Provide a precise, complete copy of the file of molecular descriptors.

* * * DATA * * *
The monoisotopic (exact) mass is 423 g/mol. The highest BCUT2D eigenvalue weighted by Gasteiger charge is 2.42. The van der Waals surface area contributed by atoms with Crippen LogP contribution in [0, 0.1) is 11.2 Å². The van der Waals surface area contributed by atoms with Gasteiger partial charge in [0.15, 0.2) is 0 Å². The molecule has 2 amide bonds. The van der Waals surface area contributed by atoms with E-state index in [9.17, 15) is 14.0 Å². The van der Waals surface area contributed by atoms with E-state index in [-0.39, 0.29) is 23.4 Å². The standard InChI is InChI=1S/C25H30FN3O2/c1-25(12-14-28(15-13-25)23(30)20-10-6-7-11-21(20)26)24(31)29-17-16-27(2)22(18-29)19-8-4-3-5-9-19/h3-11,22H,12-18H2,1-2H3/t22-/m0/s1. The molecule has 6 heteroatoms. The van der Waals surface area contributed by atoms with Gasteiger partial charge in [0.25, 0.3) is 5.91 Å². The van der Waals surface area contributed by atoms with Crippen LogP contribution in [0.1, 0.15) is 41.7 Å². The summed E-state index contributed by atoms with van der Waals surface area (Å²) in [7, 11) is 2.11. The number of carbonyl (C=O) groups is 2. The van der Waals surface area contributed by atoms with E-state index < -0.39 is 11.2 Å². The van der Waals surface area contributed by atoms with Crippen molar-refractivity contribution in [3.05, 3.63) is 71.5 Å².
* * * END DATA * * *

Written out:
The monoisotopic (exact) mass is 423 g/mol. The highest BCUT2D eigenvalue weighted by Gasteiger charge is 2.42. The van der Waals surface area contributed by atoms with Crippen LogP contribution in [0, 0.1) is 11.2 Å². The van der Waals surface area contributed by atoms with Gasteiger partial charge in [0.15, 0.2) is 0 Å². The molecule has 2 amide bonds. The van der Waals surface area contributed by atoms with E-state index in [9.17, 15) is 14.0 Å². The van der Waals surface area contributed by atoms with E-state index in [-0.39, 0.29) is 23.4 Å². The standard InChI is InChI=1S/C25H30FN3O2/c1-25(12-14-28(15-13-25)23(30)20-10-6-7-11-21(20)26)24(31)29-17-16-27(2)22(18-29)19-8-4-3-5-9-19/h3-11,22H,12-18H2,1-2H3/t22-/m0/s1. The molecule has 6 heteroatoms. The van der Waals surface area contributed by atoms with Gasteiger partial charge in [0.25, 0.3) is 5.91 Å². The van der Waals surface area contributed by atoms with Crippen LogP contribution in [0.1, 0.15) is 41.7 Å². The summed E-state index contributed by atoms with van der Waals surface area (Å²) in [7, 11) is 2.11. The number of carbonyl (C=O) groups is 2. The van der Waals surface area contributed by atoms with E-state index < -0.39 is 11.2 Å². The van der Waals surface area contributed by atoms with Crippen molar-refractivity contribution in [3.05, 3.63) is 71.5 Å².